If your idea of a workout consists, as mine did, of a pleasant run and a few sit-ups, your first CrossFit session isn’t just a shock—it’s like being tased.
Savvy endurance athletes have long known to include intervals and weights in their workouts. But even they usually don’t do them right. What’s lost is intensity. In a 2009 study by Copenhagen’s Muscle Research Centre, experienced runners who cut total mileage and added speed work significantly improved their 10K times. The key difference, said study author Jens Bangsbo, was that the runners’ 30-second all-out sprints were much harder and more unpleasant than what most people will submit themselves to.
FOR ALL THE BENEFITS, though, how far will high-intensity training and pumping iron carry an athlete? Is CFE really an effective way for most of us to train for multihour gruelfests?
Here the science is frustratingly thin. Exercise physiologists say that such studies simply haven’t been done, but scientists certainly have opinions. Several physiologists and running coaches I spoke with agreed: CFE breaks a lot of dusty old rules—which is great—but it also breaks the law.
“The law of specificity says that if you want to be good at something, you have to do that thing,” says Jay Johnson, a former assistant track coach at the University of Colorado and a contributor to Running Times. We spoke in September 2011, not long after Patrick Makau had run a world-record 2:03:38 in the Berlin Marathon. “Here’s the deal,” Johnson said. “No Kenyan has ever seen a kettlebell.”
Steve Magness, a running coach with Nike’s Oregon Project—a program aimed at producing better American distance runners—told me that the latest theories about elite marathon training incorporate a potpourri of efforts (high-intensity work, hill work, strength work) but don’t sacrifice pure mileage. “If you’re looking to run well, you have to have both,” Magness says. Nike Project athletes log roughly 100 miles a week.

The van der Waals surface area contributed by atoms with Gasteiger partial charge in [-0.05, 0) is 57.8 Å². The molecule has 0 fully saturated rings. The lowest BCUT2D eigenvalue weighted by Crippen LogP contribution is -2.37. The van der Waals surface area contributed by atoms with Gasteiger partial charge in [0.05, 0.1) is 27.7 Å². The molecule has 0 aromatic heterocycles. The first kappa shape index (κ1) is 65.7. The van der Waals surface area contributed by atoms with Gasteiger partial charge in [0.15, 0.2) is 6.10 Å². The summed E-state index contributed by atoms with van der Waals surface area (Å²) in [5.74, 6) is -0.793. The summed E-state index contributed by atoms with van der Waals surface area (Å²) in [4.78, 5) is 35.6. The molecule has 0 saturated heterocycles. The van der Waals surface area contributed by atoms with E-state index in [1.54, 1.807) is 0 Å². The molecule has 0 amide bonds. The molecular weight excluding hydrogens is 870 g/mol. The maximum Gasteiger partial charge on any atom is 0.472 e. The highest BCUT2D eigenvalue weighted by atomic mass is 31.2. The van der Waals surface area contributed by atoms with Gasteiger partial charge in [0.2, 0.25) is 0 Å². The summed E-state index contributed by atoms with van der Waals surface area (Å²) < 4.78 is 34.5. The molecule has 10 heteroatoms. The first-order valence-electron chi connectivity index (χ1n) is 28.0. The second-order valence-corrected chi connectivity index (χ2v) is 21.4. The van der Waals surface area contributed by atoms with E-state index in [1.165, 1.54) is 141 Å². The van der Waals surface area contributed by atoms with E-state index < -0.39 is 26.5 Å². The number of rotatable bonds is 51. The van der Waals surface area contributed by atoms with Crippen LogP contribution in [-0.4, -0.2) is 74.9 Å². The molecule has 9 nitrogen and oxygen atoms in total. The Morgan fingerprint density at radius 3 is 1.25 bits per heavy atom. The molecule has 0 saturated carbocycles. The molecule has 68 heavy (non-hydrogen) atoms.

Specificity matters for us age-groupers, too, some physiologists say. When you run long distances, your body changes to help you run even farther, says Ray Moss, director of the Molnar Human Performance Laboratory at the Institute of Running and Scientific Training at Furman University in Greenville, South Carolina. Take that two-hour training run. When you’re done, your body starts creating new capillaries around the muscle fibers in your thighs. That increases blood flow to the muscles and allows for better delivery of oxygen and metabolic substrates like fat.
“This combination permits muscles to use more fat as fuel, thus sparing the body’s limited muscle glycogen,” Moss explained in an email. Your miles-hardened bod becomes a more efficient fat-burning machine, and that makes you less likely to hit the wall deep in the race. “The only way to do that is to run, to train at those longer distances,” Moss wrote.
That seems like common sense, and CrossFit follower and veteran triathlete Robin Clevenger would probably agree. In 2009, Clevenger, then 45, planned to train for two triathlons strictly using CFE. She tested herself at that year’s City of Portland Triathlon, and she ran out of gas.